# Convert Degrees to Inches & Balance Angles: 0.02.30?

• raiderUM
In summary, the conversation is about determining the angular error of closure and balancing the angles by applying equal corrections to each angle. The total of the angles is 540 degrees and each angle needs to be corrected by 0.02.30. The person is confused about whether to subtract the corrections from each angle or use a different method involving inches. They are also unsure about the meaning of the notation for minutes and seconds.
raiderUM

## Homework Statement

I'm working on trying to determine the angular error of closure and balance the angles by applying equal corrections to each angle

112.00.00
92.52.30
107.13.30
119.08.00
108.48.30

total of 540.02.30

each angle needs corrected by needs corrected by 0.02.30?

## The Attempt at a Solution

Do I just subtract 0.02.30 from each angle? or in my notes it looks like the prof converted them into inches then in another problem looks like he divided 12 seconds by 6 and got 2... so confused. please help

raiderUM said:

## Homework Statement

I'm working on trying to determine the angular error of closure and balance the angles by applying equal corrections to each angle

112.00.00
92.52.30
107.13.30
119.08.00
108.48.30

total of 540.02.30

each angle needs corrected by needs corrected by 0.02.30?
It's not at all clear to me what you are doing.

Is the total supposed to be 540°?
raiderUM said:

## The Attempt at a Solution

Do I just subtract 0.02.30 from each angle?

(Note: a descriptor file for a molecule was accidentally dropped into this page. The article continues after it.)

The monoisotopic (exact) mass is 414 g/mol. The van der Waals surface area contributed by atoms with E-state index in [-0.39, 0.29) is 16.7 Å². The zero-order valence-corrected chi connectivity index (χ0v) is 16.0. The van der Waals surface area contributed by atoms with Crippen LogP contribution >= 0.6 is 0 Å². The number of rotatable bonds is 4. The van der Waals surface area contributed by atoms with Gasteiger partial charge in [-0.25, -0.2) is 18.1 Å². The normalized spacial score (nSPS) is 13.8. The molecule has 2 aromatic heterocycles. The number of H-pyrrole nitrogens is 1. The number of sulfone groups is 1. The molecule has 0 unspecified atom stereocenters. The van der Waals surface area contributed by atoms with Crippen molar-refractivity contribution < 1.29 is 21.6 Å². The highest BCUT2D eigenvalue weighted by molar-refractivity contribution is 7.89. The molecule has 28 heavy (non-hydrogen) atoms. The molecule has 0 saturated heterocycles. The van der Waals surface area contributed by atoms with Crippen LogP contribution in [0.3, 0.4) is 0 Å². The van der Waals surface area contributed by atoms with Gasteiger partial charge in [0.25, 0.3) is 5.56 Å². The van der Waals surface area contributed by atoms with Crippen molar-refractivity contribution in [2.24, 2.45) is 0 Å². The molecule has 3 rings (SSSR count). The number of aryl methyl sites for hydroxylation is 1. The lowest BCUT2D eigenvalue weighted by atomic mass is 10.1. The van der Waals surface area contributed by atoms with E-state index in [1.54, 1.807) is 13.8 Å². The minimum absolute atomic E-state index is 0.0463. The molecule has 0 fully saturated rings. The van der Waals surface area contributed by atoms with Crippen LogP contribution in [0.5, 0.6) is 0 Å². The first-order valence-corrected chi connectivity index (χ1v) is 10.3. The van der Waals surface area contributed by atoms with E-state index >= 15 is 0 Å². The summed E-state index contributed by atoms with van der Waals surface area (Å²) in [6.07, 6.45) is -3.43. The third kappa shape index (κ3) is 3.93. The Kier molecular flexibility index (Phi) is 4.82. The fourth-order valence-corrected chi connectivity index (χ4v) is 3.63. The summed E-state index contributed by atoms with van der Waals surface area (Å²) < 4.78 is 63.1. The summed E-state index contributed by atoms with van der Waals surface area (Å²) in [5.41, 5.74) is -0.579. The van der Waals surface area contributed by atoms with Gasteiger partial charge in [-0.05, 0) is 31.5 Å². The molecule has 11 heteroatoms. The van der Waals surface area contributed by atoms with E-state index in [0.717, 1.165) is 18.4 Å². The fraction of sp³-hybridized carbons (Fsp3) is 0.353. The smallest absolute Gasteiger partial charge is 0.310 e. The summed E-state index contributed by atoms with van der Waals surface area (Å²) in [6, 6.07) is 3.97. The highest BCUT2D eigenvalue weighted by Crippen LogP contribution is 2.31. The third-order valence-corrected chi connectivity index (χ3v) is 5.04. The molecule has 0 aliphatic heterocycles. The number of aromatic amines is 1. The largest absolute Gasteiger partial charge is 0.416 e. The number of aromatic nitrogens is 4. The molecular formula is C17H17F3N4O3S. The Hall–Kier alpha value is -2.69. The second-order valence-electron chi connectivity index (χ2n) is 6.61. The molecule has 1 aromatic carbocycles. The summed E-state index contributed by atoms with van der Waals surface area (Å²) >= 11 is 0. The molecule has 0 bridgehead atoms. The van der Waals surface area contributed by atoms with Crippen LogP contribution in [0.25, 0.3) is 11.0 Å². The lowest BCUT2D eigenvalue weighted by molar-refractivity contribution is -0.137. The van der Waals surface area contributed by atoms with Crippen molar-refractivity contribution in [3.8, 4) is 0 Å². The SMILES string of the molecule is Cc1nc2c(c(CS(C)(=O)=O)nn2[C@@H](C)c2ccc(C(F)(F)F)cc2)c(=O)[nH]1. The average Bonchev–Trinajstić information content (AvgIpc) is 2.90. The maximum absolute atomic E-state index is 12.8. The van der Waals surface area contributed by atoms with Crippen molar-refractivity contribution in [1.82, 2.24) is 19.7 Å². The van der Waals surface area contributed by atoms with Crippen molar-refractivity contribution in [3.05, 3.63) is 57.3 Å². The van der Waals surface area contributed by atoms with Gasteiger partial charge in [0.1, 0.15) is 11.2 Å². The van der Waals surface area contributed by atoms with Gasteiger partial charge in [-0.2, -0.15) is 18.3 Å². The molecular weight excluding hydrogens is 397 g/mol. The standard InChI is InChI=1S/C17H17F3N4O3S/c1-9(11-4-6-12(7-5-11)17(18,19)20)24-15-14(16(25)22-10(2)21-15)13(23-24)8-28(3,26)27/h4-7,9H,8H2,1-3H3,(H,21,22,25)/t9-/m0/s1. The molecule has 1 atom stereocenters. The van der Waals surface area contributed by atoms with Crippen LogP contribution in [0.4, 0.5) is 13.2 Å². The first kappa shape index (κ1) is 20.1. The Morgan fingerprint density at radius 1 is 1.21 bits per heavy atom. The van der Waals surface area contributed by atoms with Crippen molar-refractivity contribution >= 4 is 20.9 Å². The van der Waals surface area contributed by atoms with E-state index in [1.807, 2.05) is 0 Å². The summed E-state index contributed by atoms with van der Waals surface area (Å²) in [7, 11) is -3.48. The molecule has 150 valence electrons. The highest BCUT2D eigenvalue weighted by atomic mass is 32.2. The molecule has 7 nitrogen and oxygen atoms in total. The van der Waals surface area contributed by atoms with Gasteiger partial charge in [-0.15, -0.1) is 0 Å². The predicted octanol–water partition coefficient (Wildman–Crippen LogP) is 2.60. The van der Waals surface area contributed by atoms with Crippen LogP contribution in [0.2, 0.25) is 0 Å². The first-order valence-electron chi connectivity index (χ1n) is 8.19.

If you did that, then the total would be reduced by 12' 30''
raiderUM said:
or in my notes it looks like the prof converted them into inches then in another problem looks like he divided 12 seconds by 6 and got 2... so confused. please help
I don't see where inches enter into this at all. You might be confused by the notation for minutes and seconds, which is the same notation that is used for feet and inches. For example, 540° 2' 30'' is 540 degrees 2 minutes and 30 seconds.

Can you clarify what you're trying to do?

## 1. How do I convert degrees to inches?

To convert degrees to inches, you first need to determine what type of measurement is being referred to as "degrees." If it is referring to angles, then you can use the formula: 1 degree = (π/180) radians. If it is referring to temperature, then you can use the formula: 1 degree = 1/360 of a circle.

## 2. Can you explain how to convert degrees to inches in more detail?

Converting degrees to inches is a simple process that involves multiplying the number of degrees by a conversion factor. The conversion factor depends on what type of measurement is being converted. For angles, the conversion factor is (π/180) radians. For temperature, the conversion factor is 1/360 of a circle. Once you have determined the conversion factor, simply multiply the number of degrees by the conversion factor to get the equivalent measurement in inches.

## 3. What is the purpose of converting degrees to inches?

The purpose of converting degrees to inches is to be able to express a measurement in a different unit of measurement. This can be useful for various applications, such as engineering, construction, and science, where different units of measurement may be used for different purposes.

## 4. How do I balance angles?

To balance angles, you need to first understand what is meant by "balance." If it is referring to balancing an equation, then you need to ensure that the number of degrees on each side of the equation are equal. If it is referring to balancing an object, then you may need to use tools such as a protractor to measure and adjust the angles to ensure they are equal.

## 5. What is the significance of the number 0.02.30 in converting degrees to inches and balancing angles?

The number 0.02.30 refers to a specific measurement that is being converted or balanced. It is important to know the context in which this number is being used in order to accurately convert degrees to inches or balance angles. Without knowing the context, it is difficult to provide a specific answer to this question.

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